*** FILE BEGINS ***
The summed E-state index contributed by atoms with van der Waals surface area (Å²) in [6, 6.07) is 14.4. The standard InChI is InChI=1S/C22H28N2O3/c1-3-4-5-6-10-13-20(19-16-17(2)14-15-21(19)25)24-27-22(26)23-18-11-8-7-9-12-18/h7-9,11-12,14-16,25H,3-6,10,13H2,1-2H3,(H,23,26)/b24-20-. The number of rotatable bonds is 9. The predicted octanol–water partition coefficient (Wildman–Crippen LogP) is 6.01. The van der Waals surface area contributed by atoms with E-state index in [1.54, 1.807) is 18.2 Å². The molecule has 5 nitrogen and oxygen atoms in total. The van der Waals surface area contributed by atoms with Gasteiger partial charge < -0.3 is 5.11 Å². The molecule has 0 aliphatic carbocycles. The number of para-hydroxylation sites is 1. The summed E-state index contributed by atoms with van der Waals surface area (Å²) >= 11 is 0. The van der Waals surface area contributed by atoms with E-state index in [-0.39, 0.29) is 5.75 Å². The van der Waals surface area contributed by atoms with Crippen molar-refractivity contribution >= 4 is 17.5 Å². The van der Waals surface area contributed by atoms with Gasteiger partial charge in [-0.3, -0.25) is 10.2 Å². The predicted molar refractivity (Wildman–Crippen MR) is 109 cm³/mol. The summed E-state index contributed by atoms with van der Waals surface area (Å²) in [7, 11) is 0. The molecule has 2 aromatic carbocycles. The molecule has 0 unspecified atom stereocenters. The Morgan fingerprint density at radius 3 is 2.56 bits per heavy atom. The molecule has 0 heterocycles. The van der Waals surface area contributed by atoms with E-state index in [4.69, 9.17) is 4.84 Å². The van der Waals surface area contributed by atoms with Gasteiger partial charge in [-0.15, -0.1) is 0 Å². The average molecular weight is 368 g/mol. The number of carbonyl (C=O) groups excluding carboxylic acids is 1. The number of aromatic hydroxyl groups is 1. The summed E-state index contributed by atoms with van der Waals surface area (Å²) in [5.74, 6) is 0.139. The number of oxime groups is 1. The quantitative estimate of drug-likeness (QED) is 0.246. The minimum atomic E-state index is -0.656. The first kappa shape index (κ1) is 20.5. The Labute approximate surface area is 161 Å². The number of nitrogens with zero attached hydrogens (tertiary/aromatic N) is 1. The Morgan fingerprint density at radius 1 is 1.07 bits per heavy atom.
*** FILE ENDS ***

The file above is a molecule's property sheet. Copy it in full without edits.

The summed E-state index contributed by atoms with van der Waals surface area (Å²) in [6, 6.07) is 14.4. The standard InChI is InChI=1S/C22H28N2O3/c1-3-4-5-6-10-13-20(19-16-17(2)14-15-21(19)25)24-27-22(26)23-18-11-8-7-9-12-18/h7-9,11-12,14-16,25H,3-6,10,13H2,1-2H3,(H,23,26)/b24-20-. The number of rotatable bonds is 9. The predicted octanol–water partition coefficient (Wildman–Crippen LogP) is 6.01. The van der Waals surface area contributed by atoms with E-state index in [1.54, 1.807) is 18.2 Å². The molecule has 5 nitrogen and oxygen atoms in total. The van der Waals surface area contributed by atoms with Gasteiger partial charge < -0.3 is 5.11 Å². The molecule has 0 aliphatic carbocycles. The number of para-hydroxylation sites is 1. The summed E-state index contributed by atoms with van der Waals surface area (Å²) >= 11 is 0. The van der Waals surface area contributed by atoms with E-state index in [-0.39, 0.29) is 5.75 Å². The van der Waals surface area contributed by atoms with Crippen molar-refractivity contribution >= 4 is 17.5 Å². The van der Waals surface area contributed by atoms with Gasteiger partial charge in [-0.3, -0.25) is 10.2 Å². The predicted molar refractivity (Wildman–Crippen MR) is 109 cm³/mol. The summed E-state index contributed by atoms with van der Waals surface area (Å²) in [7, 11) is 0. The molecule has 2 aromatic carbocycles. The molecule has 0 unspecified atom stereocenters. The Morgan fingerprint density at radius 3 is 2.56 bits per heavy atom. The molecule has 0 heterocycles. The van der Waals surface area contributed by atoms with E-state index in [4.69, 9.17) is 4.84 Å². The van der Waals surface area contributed by atoms with Gasteiger partial charge in [-0.15, -0.1) is 0 Å². The average molecular weight is 368 g/mol. The number of carbonyl (C=O) groups excluding carboxylic acids is 1. The number of aromatic hydroxyl groups is 1. The summed E-state index contributed by atoms with van der Waals surface area (Å²) in [5.74, 6) is 0.139. The number of oxime groups is 1. The quantitative estimate of drug-likeness (QED) is 0.246. The minimum atomic E-state index is -0.656. The first kappa shape index (κ1) is 20.5. The Labute approximate surface area is 161 Å². The number of nitrogens with zero attached hydrogens (tertiary/aromatic N) is 1. The Morgan fingerprint density at radius 1 is 1.07 bits per heavy atom.